Wednesday, September 12, 2007

Customary Class from a Mouthpiece of the Mets

Take a gander at this piece from Bob "the Mets and the Yankees constitute the extent of the baseball universe" Klapisch and note a few things:

1. He writes about the Braves' struggles this year solely in the context of how they relate to the Mets. Just about every paragraph that isn't a direct quote from someone associated with the Braves references the Mets. In fact, the phrase "thinly disguised glee" came to mind on more than a couple occasions while reading the article.

2. Klapisch correctly notes that the Braves' starting pitching was craptastic this year after Smoltz and Hudson, although he might want to mention that Smoltz and Hudson both had excellent seasons. He also references the Braves' terrible record in one-run games, but he doesn't draw the rational conclusion that the Braves were unlucky this season. The Braves have the run differential of a 79-66 team, which would put them 1.5 games behind the Mets and a half-game ahead of the Rockies for the wild card. Something tells me that a New York writer who believes that October is all that matters and that playoff success does not have any random elements is not going to be rational about the role that luck plays in a baseball season.

3. I love this section:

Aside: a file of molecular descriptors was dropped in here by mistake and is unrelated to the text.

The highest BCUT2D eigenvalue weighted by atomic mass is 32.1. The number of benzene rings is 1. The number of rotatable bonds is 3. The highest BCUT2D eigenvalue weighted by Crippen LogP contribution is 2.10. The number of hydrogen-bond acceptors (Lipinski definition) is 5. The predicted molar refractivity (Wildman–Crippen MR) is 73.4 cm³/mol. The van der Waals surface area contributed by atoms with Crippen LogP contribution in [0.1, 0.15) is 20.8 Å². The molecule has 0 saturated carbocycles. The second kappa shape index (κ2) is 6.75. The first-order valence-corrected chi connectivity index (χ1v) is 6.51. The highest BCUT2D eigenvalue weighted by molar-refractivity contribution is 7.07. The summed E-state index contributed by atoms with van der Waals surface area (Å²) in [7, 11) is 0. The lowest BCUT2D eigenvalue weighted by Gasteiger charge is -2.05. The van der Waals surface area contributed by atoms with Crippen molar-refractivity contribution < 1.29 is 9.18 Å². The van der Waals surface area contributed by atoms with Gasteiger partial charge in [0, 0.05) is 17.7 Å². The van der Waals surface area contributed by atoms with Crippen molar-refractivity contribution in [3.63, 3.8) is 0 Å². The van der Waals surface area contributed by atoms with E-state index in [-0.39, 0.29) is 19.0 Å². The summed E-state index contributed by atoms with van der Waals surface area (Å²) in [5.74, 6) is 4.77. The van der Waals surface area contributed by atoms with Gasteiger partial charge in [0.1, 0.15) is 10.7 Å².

Barring a miracle finish, the Braves' road to October looks bumpier, or maybe just closed off, period. But as the Braves retool, they also have to worry about the possibility of the Mets' growing dynasty.

After all, they already have a highly profitable regional sports network, and in 2009 they'll have a new ballpark -- both ensuring a healthy revenue stream for the near and long-term future.

Bob, the Mets already had a healthy revenue stream, which is why they spend significantly more than the Braves and more than anyone else in the NL. The Mets have that revenue stream because they play in the largest market in baseball. You're trying to develop a narrative where the Mets' purportedly shrewd decisions regarding a network (that is only possible because of the size of the immense market) and a stadium (that will be profitable because of the immense size of the market) are the reasons for their success. In reality, the Mets were born on third base and think they hit a triple.

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